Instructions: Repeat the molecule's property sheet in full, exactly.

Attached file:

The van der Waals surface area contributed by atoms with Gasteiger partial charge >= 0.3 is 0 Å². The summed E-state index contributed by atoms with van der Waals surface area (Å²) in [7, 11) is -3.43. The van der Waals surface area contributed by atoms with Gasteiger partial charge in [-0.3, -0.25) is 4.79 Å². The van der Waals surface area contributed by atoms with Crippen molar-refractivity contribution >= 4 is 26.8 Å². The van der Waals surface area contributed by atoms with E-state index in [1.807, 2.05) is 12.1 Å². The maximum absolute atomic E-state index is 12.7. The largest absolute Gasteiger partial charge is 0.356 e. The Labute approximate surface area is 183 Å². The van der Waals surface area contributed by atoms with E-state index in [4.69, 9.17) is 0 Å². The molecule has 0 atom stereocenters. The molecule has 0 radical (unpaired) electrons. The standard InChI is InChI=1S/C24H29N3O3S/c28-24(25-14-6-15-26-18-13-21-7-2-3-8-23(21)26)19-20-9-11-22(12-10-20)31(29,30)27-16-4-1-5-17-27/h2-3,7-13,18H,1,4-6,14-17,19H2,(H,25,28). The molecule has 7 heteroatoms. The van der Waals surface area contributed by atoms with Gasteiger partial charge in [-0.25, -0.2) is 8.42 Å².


The van der Waals surface area contributed by atoms with Gasteiger partial charge >= 0.3 is 0 Å². The summed E-state index contributed by atoms with van der Waals surface area (Å²) in [7, 11) is -3.43. The van der Waals surface area contributed by atoms with Gasteiger partial charge in [-0.3, -0.25) is 4.79 Å². The van der Waals surface area contributed by atoms with Crippen molar-refractivity contribution >= 4 is 26.8 Å². The van der Waals surface area contributed by atoms with E-state index in [1.807, 2.05) is 12.1 Å². The maximum absolute atomic E-state index is 12.7. The largest absolute Gasteiger partial charge is 0.356 e. The Labute approximate surface area is 183 Å². The van der Waals surface area contributed by atoms with E-state index in [4.69, 9.17) is 0 Å². The molecule has 0 atom stereocenters. The molecule has 0 radical (unpaired) electrons. The standard InChI is InChI=1S/C24H29N3O3S/c28-24(25-14-6-15-26-18-13-21-7-2-3-8-23(21)26)19-20-9-11-22(12-10-20)31(29,30)27-16-4-1-5-17-27/h2-3,7-13,18H,1,4-6,14-17,19H2,(H,25,28). The molecule has 7 heteroatoms. The van der Waals surface area contributed by atoms with Gasteiger partial charge in [-0.25, -0.2) is 8.42 Å².